Rooted, I used to think.

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Saturday, Sept. 19, 2009 @ 7:56 am

I've realized that I'm going through various stages of adjustment.

Of course, moving to a new city and starting a new career will cause a cascade of emotions. I wasn't expecting it, though, as I don't remember it being like this when we moved to Victoria.

Some days, I am falling in love with this place and my new life. Other days, I am overwhelmed by the vast stretch of career development that looms before me and the impending Real Canadian Winter.

My job. I have my own huge desk and computer with two monitors. I have my certification framed beside me. I have a pile of manuals and textbooks in one of the cupboards. I have my ubiquitous travel mug near where my left hand rests.

My work is already extremely varied. I am drafting and designing septic systems. I am interpreting old legal disposal permits into modern-age drawings. I am amalgamating GPS data, satellite images, and condition assessments. I am calculating excavation volumes. I am, for once, being paid for not only for my careful hands.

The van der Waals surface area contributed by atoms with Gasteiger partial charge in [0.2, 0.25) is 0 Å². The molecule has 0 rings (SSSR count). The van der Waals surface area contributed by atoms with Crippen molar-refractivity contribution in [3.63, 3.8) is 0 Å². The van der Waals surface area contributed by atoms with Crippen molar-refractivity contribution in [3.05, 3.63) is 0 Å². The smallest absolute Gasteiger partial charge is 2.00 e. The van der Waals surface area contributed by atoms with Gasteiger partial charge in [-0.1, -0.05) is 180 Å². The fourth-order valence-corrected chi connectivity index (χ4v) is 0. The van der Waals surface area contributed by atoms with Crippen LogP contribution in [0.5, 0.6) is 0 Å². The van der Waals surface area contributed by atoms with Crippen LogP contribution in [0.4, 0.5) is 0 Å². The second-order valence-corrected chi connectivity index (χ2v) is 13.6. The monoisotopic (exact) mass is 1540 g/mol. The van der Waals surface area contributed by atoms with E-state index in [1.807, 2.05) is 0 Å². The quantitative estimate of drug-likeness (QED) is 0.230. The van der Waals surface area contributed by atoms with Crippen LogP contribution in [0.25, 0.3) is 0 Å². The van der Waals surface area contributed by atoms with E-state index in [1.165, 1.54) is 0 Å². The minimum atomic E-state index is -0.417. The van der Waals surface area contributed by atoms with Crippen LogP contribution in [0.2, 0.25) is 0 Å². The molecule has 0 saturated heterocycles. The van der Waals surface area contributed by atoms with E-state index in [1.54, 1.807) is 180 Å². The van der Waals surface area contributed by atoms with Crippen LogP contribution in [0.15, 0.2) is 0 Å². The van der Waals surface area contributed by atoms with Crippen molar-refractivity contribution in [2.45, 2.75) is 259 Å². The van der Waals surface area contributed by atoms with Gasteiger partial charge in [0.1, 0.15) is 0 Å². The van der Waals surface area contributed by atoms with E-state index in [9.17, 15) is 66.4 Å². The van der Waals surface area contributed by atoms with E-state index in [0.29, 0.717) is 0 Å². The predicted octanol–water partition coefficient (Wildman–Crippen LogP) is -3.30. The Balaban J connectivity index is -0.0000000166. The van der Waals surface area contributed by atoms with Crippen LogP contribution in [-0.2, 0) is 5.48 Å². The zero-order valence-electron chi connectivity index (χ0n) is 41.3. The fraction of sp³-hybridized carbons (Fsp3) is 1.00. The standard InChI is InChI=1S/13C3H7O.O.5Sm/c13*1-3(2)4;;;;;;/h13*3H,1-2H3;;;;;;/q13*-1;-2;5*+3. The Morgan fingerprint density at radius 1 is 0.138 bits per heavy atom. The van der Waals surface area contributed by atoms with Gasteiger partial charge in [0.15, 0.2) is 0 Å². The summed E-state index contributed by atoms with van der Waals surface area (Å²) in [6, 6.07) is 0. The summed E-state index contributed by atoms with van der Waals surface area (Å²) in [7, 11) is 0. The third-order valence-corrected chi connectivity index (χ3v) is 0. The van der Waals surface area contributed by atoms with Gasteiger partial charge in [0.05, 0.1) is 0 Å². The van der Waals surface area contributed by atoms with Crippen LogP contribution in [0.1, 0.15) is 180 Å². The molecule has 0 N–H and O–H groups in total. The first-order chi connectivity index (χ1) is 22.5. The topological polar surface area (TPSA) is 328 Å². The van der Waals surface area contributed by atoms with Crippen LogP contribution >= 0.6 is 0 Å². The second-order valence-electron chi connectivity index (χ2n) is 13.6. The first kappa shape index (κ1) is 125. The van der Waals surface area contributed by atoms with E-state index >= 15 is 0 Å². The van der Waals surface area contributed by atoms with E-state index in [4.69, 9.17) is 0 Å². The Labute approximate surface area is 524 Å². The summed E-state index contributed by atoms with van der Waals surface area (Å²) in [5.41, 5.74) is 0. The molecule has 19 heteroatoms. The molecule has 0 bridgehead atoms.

I live in a house in a middle class subdivision. I can ride my bike to the end of the street and enter forested trails.

The forest starts here and doesn't end until it thins out at the rocky ocean edge, hundreds of kilometres from here. I can drive at night down the road along the river to the mill and the refinery and gaze up at the massive cartoon-ish factory that is the economic heart of this city. In the evenings, I listen to the wind blowing through aspens, pattering of leaves, the air September crisp.

In the house I have a large kitchen.

I am in love with this kitchen more than I should be. After years of living in tiny apartments, this amount of space is nearly obscene.

But the North excites me. I am learning and exploring, and becoming used to vast, open spaces. The gentle beauty of airy pine forests. The generosity of the people, mirrored in the offerings of the forest floor:

Roots | Shoots